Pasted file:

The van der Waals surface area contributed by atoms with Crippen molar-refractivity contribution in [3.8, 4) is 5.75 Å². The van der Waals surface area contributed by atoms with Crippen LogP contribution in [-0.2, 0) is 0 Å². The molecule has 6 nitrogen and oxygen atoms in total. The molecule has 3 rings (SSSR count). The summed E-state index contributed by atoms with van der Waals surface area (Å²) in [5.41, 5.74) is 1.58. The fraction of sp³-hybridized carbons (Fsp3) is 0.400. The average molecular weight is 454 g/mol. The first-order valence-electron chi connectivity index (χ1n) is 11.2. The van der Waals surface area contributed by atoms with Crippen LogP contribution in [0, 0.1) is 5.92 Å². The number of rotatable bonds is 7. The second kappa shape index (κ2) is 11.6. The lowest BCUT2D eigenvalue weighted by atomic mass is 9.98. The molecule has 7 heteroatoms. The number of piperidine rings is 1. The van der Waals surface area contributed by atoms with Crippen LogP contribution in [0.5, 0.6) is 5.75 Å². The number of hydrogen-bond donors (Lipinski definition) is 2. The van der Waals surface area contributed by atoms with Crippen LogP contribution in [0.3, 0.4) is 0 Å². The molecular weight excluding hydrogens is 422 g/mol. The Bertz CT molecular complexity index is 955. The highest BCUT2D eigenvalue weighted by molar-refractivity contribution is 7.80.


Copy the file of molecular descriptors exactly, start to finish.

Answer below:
The van der Waals surface area contributed by atoms with Crippen molar-refractivity contribution in [3.8, 4) is 5.75 Å². The van der Waals surface area contributed by atoms with Crippen LogP contribution in [-0.2, 0) is 0 Å². The molecule has 6 nitrogen and oxygen atoms in total. The molecule has 3 rings (SSSR count). The summed E-state index contributed by atoms with van der Waals surface area (Å²) in [5.41, 5.74) is 1.58. The fraction of sp³-hybridized carbons (Fsp3) is 0.400. The average molecular weight is 454 g/mol. The first-order valence-electron chi connectivity index (χ1n) is 11.2. The van der Waals surface area contributed by atoms with Crippen LogP contribution in [0, 0.1) is 5.92 Å². The number of rotatable bonds is 7. The second kappa shape index (κ2) is 11.6. The lowest BCUT2D eigenvalue weighted by atomic mass is 9.98. The molecule has 7 heteroatoms. The number of piperidine rings is 1. The van der Waals surface area contributed by atoms with Crippen LogP contribution in [0.5, 0.6) is 5.75 Å². The number of hydrogen-bond donors (Lipinski definition) is 2. The van der Waals surface area contributed by atoms with Crippen LogP contribution in [0.3, 0.4) is 0 Å². The molecular weight excluding hydrogens is 422 g/mol. The Bertz CT molecular complexity index is 955. The highest BCUT2D eigenvalue weighted by molar-refractivity contribution is 7.80.